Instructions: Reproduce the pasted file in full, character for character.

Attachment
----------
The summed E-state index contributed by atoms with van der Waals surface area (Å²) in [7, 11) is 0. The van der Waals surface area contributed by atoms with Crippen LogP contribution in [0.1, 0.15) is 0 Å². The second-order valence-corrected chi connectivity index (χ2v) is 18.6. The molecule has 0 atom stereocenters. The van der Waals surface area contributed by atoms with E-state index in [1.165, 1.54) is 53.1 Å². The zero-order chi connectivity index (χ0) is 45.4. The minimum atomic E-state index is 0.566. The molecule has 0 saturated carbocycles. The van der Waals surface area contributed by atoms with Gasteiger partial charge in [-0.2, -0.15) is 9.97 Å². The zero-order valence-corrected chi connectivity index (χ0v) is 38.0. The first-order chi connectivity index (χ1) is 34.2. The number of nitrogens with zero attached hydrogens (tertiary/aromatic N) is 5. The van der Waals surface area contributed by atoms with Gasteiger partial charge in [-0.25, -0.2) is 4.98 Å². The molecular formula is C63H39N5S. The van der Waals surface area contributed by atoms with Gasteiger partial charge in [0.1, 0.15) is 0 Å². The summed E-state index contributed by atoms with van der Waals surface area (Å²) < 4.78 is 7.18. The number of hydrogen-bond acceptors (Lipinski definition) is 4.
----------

The summed E-state index contributed by atoms with van der Waals surface area (Å²) in [7, 11) is 0. The van der Waals surface area contributed by atoms with Crippen LogP contribution in [0.1, 0.15) is 0 Å². The second-order valence-corrected chi connectivity index (χ2v) is 18.6. The molecule has 0 atom stereocenters. The van der Waals surface area contributed by atoms with E-state index in [1.165, 1.54) is 53.1 Å². The zero-order chi connectivity index (χ0) is 45.4. The minimum atomic E-state index is 0.566. The molecule has 0 saturated carbocycles. The van der Waals surface area contributed by atoms with Gasteiger partial charge in [-0.2, -0.15) is 9.97 Å². The zero-order valence-corrected chi connectivity index (χ0v) is 38.0. The first-order chi connectivity index (χ1) is 34.2. The number of nitrogens with zero attached hydrogens (tertiary/aromatic N) is 5. The van der Waals surface area contributed by atoms with Gasteiger partial charge in [-0.25, -0.2) is 4.98 Å². The molecular formula is C63H39N5S. The van der Waals surface area contributed by atoms with Gasteiger partial charge in [0.1, 0.15) is 0 Å². The summed E-state index contributed by atoms with van der Waals surface area (Å²) < 4.78 is 7.18. The number of hydrogen-bond acceptors (Lipinski definition) is 4.